Sent: Thursday, November 08, 2007
Subject:Re: Metal allergyWhile metal allergies are indeed rare, they can be (or have
the effect of being) all too real…..
My wife is 31 yrs old and had her right hip resurfaced 2
years ago by Dr. De Smet (she originally broke her hip
around 10 years, developed AVN, had an osteotomy 7 years
ago, developed arthritis, which ultimately led us to Ghent –
can’t say enough about the experience there).
Around a month ago she started experiencing terrible hip
pain. X-rays (and a CT Scan) show that the bone just below
the bottom end of the femoral cap is essentially dissolving
Blood tests were performed and, while it is not an exact
science, there does appear to be sensitivity to both
chromium and nickel – chromium being one of the main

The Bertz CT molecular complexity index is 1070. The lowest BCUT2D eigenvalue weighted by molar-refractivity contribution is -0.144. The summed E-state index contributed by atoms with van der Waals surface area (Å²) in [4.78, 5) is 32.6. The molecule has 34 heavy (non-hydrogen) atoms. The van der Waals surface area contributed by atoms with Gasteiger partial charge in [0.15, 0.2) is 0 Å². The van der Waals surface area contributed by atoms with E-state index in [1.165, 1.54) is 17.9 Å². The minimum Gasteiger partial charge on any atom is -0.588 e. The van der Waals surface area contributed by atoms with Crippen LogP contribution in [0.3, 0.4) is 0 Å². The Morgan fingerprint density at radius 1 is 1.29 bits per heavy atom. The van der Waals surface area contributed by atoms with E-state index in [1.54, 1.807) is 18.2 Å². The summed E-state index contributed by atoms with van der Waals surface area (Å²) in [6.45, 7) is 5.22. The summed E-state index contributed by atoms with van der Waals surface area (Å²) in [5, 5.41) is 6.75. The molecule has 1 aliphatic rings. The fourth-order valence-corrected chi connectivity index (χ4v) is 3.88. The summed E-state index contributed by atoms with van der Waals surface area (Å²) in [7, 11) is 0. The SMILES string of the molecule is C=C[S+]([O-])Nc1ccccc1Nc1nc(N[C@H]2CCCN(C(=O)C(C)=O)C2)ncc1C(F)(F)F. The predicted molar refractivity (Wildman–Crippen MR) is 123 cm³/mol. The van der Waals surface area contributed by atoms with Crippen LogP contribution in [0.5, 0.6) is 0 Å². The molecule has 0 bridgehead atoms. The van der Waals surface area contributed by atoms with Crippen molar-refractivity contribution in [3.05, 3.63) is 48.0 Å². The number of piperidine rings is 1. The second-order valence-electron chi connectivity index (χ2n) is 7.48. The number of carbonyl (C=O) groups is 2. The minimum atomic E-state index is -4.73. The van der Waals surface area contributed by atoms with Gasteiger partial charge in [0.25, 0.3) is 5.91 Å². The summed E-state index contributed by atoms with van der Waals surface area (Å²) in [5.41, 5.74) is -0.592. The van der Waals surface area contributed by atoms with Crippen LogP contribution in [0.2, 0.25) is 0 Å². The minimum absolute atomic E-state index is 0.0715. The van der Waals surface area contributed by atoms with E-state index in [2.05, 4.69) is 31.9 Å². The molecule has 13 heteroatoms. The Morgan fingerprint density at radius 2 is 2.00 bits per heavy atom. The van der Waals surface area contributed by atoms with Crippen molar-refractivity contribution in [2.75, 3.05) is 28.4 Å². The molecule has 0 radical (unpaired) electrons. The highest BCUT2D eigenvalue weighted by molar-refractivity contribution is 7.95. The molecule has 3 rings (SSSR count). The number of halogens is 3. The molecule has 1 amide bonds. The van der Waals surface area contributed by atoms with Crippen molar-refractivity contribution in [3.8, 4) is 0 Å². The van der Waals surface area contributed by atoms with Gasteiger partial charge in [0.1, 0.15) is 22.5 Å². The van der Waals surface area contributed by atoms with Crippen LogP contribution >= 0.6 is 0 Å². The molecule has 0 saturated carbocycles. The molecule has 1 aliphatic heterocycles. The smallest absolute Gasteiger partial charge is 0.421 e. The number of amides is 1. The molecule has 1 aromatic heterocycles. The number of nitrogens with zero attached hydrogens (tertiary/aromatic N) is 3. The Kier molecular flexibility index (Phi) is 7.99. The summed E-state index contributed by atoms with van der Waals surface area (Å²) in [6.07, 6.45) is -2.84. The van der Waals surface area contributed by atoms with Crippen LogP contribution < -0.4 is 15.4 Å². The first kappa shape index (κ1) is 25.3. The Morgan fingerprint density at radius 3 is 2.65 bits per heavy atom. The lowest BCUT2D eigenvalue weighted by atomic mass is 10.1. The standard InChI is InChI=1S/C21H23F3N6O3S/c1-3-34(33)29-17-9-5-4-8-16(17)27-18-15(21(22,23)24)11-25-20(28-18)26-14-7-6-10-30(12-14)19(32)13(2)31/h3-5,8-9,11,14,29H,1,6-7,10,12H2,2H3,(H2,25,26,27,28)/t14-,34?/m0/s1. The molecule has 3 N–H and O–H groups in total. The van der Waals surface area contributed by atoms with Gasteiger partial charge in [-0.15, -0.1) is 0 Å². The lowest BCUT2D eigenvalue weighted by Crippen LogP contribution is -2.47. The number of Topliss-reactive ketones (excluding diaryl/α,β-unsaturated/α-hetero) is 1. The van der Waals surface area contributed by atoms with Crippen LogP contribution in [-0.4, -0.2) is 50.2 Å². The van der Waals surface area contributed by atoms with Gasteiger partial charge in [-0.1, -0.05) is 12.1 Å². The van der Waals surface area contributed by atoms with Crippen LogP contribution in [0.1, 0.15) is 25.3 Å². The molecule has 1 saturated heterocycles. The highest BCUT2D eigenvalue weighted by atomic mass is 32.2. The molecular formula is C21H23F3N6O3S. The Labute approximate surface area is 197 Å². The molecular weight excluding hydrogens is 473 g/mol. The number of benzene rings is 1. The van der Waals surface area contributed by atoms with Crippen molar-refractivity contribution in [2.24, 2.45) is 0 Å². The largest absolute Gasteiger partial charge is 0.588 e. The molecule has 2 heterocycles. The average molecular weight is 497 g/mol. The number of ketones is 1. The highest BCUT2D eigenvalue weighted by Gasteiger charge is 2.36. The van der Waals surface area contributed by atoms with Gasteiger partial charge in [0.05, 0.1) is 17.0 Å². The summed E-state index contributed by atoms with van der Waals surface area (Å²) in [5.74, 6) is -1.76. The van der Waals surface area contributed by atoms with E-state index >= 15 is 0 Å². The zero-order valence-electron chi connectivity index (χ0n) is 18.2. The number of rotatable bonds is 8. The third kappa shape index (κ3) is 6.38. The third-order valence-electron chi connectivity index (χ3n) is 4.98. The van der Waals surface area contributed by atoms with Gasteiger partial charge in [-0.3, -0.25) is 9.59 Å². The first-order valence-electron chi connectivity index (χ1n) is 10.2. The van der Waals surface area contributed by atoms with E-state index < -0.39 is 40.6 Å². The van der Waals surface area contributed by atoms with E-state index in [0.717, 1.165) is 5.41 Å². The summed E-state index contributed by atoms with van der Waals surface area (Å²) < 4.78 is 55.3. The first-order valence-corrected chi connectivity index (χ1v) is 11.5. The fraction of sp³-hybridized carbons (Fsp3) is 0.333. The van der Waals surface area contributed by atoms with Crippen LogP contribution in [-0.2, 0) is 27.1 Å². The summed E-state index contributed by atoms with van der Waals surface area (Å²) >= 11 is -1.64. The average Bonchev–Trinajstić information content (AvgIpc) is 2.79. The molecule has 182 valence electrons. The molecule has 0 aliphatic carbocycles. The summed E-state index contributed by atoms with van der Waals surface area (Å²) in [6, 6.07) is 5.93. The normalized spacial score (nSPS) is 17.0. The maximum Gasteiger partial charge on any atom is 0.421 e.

by-products of the resurfacing components.
While there certainly could be other factors at play (e.g.
improper load bearing due to prior surgeries/injuries or
decay of the cement used in the femoral cap [which,
according to one prominent surgeon I spoke to, can happen,
particularly in cases where the femoral head has already
been significantly damaged]), I don’t believe it. Both of
those factors can, I believe, be worked through with
exceptional surgical technique – and I have the utmost
confidence in De Smet.
According to De Smet, around 1 out of every 500 patients has
this type of reaction to the metal. To quote De Smet, “That
indeed is a possibility. Metal sensitivity is a risk of
1/500 in my series. A lot of people do not believe it and
say it is non existing or very rare. If [metal] is the
problem……she has really bad luck”.
We are now looking at a THR (which will most likely
happen in the next week or so) and, while there is no way to
know for certain whether a “metal allergy” is causing the
problem, at this point, we certainly can’t risk having a MoM
THR – ceramic is the only option.
Joel Feldman (Meg: De Smet – Sept 05)